Insurmountable barrier or navigable obstacle? Gender differences in the construal of academia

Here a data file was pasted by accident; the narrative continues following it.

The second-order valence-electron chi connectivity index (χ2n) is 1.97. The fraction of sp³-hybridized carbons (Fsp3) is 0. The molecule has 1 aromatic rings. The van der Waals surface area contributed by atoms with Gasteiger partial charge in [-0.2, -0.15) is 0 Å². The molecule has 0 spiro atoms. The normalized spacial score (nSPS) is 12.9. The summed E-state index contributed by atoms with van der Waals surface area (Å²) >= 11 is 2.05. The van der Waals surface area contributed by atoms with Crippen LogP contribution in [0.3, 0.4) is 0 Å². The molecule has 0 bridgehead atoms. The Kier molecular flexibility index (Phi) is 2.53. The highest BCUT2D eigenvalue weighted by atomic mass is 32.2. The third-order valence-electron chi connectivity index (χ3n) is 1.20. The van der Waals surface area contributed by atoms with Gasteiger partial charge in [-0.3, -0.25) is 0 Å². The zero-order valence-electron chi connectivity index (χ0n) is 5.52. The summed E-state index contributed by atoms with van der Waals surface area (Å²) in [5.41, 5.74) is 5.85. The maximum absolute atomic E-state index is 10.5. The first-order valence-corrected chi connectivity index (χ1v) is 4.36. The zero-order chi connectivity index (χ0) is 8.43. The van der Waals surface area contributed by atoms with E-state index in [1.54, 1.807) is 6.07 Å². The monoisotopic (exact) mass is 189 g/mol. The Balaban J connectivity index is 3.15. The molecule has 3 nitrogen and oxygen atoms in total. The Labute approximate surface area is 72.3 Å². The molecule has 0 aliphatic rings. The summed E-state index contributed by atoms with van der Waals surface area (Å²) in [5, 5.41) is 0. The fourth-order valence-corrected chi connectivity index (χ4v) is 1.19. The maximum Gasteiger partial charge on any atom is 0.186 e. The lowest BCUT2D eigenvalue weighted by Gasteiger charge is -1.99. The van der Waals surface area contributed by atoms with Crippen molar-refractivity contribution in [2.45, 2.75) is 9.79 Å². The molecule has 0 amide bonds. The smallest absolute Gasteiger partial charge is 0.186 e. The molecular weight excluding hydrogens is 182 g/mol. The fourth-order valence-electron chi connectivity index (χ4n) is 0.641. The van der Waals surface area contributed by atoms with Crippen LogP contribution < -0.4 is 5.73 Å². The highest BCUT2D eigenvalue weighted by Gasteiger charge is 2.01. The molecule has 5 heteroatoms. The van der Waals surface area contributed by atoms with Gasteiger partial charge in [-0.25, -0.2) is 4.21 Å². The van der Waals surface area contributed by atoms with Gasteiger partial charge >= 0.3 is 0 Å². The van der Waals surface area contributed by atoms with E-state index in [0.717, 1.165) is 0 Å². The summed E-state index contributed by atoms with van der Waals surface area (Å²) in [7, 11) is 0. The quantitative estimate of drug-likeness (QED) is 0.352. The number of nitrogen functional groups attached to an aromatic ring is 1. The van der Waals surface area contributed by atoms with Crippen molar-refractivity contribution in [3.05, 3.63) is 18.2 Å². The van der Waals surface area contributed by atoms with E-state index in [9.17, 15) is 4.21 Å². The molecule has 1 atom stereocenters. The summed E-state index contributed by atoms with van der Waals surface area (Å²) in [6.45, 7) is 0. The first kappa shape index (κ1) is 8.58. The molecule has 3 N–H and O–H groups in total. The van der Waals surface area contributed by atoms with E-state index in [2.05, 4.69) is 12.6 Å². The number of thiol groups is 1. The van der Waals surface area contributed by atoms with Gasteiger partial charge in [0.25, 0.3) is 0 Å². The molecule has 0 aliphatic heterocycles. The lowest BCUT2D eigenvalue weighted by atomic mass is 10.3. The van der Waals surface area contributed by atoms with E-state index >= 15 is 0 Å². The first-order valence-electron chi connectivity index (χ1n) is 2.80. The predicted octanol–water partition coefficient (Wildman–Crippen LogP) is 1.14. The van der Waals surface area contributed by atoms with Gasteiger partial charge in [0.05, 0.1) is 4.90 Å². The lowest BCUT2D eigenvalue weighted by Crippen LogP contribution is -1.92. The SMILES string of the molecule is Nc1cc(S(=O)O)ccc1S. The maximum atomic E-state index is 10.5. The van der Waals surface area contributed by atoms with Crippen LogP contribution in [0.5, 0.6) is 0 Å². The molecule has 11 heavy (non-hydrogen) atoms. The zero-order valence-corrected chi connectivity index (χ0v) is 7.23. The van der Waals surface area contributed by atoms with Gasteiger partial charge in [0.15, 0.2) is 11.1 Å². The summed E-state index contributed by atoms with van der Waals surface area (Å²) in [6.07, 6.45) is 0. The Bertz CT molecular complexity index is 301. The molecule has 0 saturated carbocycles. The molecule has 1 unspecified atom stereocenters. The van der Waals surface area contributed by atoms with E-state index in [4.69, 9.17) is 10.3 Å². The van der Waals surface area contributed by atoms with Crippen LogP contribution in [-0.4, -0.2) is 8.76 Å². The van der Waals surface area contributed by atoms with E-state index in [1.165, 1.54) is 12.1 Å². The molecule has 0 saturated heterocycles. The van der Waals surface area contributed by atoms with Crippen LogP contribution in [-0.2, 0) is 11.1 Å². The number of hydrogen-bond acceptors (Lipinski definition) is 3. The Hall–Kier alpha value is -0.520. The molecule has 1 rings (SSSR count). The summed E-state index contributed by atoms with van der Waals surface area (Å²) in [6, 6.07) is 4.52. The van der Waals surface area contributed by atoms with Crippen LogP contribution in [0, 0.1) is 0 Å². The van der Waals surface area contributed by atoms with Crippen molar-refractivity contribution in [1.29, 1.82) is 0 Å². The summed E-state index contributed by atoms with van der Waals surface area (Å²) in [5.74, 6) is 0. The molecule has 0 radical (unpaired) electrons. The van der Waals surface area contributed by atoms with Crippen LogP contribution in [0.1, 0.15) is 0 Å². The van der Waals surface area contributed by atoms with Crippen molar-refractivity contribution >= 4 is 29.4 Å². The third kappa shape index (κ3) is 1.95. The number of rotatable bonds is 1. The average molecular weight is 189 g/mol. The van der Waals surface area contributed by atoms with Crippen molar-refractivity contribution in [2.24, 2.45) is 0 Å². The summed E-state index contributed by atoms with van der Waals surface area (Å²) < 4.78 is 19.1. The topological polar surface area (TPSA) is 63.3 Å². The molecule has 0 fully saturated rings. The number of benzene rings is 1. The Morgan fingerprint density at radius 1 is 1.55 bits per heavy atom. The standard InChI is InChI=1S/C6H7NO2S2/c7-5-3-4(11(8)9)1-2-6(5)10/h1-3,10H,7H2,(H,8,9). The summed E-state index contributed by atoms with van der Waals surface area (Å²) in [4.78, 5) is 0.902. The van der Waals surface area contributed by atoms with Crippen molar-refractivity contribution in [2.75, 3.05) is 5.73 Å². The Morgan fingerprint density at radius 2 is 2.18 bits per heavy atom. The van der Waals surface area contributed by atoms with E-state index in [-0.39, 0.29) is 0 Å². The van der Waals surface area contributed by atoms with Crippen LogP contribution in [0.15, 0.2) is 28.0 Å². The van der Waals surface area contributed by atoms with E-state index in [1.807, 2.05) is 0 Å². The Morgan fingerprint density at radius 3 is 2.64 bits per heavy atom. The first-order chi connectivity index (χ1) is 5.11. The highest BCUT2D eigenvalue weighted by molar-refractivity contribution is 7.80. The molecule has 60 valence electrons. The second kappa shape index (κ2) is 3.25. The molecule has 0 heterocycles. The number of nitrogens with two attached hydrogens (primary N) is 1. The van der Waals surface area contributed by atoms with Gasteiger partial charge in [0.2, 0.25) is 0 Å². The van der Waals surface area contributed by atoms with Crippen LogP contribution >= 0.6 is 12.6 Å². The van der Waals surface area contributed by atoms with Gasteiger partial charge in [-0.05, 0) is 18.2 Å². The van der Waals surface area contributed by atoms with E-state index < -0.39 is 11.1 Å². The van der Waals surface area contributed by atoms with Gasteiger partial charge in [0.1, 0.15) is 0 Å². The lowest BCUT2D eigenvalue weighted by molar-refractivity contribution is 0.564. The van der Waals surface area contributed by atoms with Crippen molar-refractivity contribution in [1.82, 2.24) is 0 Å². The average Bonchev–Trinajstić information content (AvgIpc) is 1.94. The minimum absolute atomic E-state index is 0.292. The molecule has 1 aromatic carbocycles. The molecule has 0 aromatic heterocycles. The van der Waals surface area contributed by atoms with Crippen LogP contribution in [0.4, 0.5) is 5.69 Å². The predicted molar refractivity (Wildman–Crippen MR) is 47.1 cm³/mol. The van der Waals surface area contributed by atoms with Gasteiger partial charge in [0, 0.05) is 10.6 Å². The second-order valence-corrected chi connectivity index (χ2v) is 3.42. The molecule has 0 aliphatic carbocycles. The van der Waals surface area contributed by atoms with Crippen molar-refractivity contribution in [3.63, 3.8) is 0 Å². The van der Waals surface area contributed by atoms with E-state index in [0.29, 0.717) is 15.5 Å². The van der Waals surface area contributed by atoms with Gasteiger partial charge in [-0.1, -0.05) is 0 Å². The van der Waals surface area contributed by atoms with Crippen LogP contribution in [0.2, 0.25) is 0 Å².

Psychologists have begun to examine factors that influence the achievement gap between African American and White students. This is a pressing issue especially for African American students (Steele, 1997; Shelton & Sellers, 2000; Cokley, 2001). To better understand the effects of race and gender on perceived discrimination and academic disengagement, 81 African American students at the University of Texas at Austin were randomly assigned to one of three conditions. Participants either listed ten instances of discrimination they have experienced, five academic successes and five academic failures, or made no lists. The impact of these manipulations on responses to the Disengagement Scale (Major & Schmader, 1998) and the Everyday Discrimination Scale (Williams, Yu, Jackson, & Anderson, 1997) were assessed. Results suggest that gender plays an important role in African American students’ academic function. More specifically, African American males perceive more discrimination in academia than African American females, which is related to higher levels of disengagement. Researchers suggest this difference is related to African American males’ socialization to see discrimination as an insurmountable barrier rather than a navigable obstacle.